Families mourn Greek shipwreck deaths of Pakistani migrants

Families mourn Greek shipwreck deaths of Pakistani migrants

The trawler sank off the Greek coast last month in one of the busiest centers for trafficking in Pakistan, the Guardian has found.

At least two more people have left with the help of traffickers from the Mandi Bahauddin district of eastern Pakistan in the past week. The continued migration comes as families mourn loved ones believed to be on the Greek shipwreck, most of whom were from Pakistan and those missing after previous forlorn attempts to reach Europe.

Pakistani officials say they can do little to stop the operations of local traffickers. But the families say they have registered local cases accusing traffickers of lying about the legality of the routes and that officials are not prosecuting them.

Some locals say their missing relatives had been led to believe they would be taken to Europe by air using legal visas and not through dunki, the colloquial term in Punjab province for illegal migration.

Many migrants are legally ferried to countries like Nigeria, where traffickers have people and safe houses, before making their way overland to Libya and onwards to Europe.

When Iqbal left Pakistan in 2021, his son, Zafar Iqbal, was 17. The agent told me that we would take your son and nephews through a cargo flight from Tunisia to Italy, he said. Traffickers initially told Iqbal that his son had reached Italy and was in quarantine, but then a few months later, he said that all the missing people had been arrested and jailed in Libya.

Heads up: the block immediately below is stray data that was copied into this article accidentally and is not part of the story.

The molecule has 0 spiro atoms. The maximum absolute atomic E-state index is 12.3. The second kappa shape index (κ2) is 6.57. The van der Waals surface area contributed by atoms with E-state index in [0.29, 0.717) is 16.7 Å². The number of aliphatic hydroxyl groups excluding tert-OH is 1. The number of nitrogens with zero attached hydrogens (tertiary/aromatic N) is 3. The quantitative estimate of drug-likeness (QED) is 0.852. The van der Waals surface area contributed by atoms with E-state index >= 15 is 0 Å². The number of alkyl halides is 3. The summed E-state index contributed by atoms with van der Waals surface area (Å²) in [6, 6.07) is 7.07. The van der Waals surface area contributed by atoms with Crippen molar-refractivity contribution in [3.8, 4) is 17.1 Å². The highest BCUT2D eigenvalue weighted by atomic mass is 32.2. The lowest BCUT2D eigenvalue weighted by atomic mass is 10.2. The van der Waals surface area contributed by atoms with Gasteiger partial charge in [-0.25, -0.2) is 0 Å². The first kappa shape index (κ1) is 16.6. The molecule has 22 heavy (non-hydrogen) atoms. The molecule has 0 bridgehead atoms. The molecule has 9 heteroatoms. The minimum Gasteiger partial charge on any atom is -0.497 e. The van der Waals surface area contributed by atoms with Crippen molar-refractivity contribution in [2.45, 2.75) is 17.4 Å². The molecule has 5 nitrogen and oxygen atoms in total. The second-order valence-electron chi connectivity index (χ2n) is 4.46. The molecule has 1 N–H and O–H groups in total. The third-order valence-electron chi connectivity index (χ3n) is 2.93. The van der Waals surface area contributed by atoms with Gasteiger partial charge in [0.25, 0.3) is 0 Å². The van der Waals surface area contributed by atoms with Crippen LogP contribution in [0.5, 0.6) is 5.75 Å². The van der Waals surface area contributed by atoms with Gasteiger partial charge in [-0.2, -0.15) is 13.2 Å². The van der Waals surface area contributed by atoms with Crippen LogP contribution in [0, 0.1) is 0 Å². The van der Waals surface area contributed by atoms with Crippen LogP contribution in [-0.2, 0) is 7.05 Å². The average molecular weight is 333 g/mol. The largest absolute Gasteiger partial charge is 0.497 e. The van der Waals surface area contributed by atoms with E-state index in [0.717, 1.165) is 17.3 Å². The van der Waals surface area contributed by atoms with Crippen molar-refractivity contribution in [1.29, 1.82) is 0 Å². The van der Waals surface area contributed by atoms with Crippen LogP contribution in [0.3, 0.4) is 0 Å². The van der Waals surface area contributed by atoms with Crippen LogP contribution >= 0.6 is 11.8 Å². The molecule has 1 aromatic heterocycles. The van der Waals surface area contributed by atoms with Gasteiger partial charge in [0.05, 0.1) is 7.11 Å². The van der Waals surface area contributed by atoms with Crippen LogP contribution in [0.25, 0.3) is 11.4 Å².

We trusted these agents because they were from our village and neighbouring towns. They had sent thousands of people to Europe. Everyone knows them, said Khurram Shahzad, whose brother, Ibrar Hussain, is missing after making his way to Libya.

The NGOs also admitted that despite knowing of migrants who had drowned crossing the Mediterranean, they still allowed their children to leave and so end up on the Greek shipwreck.

I knew everything despite it I sent my son, said Mulazim Hasan, an 18-year-old. My luck was my luck to see this tragic incident of my son who drowned, his body never to be found. Or maybe I did not think rationally and there must have been a curtain on my mind. I did not foresee this tragedy, said Khizr Hayat, whose 30-year-old son Ali Hasnain was also on board the Greek ship. Now we're treated as fools because we allowed him to leave. If he had survived, we would have been treated as wise people. Pakistan's security services said the tragedies were not dissuading would-be migrants. A director of the federal investigation agency FIA said families also knew of success stories of those who made it abroad and that the agents sold these stories to them.

We're trying our best to arrest the traffickers and we have made many arrests. If we do it, they complain that the FIA does not stop them for illegal gratifications bribes, said local politician Nadeem Afzal Chan, who said the exodus and the use of traffickers was unlikely to stop until the state invested in education, provided economic stability and gave young people more hope for the future.

There are family, social, and economic pressures on people to send their children abroad for a better life, he said. He said the children often persuade their parents to let them go, even through illegal means, as they have seen others settle abroad and prosper.

I went to offer condolences in a village and was told that two more people had left the village despite knowing about the Greek shipwreck. It is a structural and complicated issue and we have to deal with it accordingly, Chan said.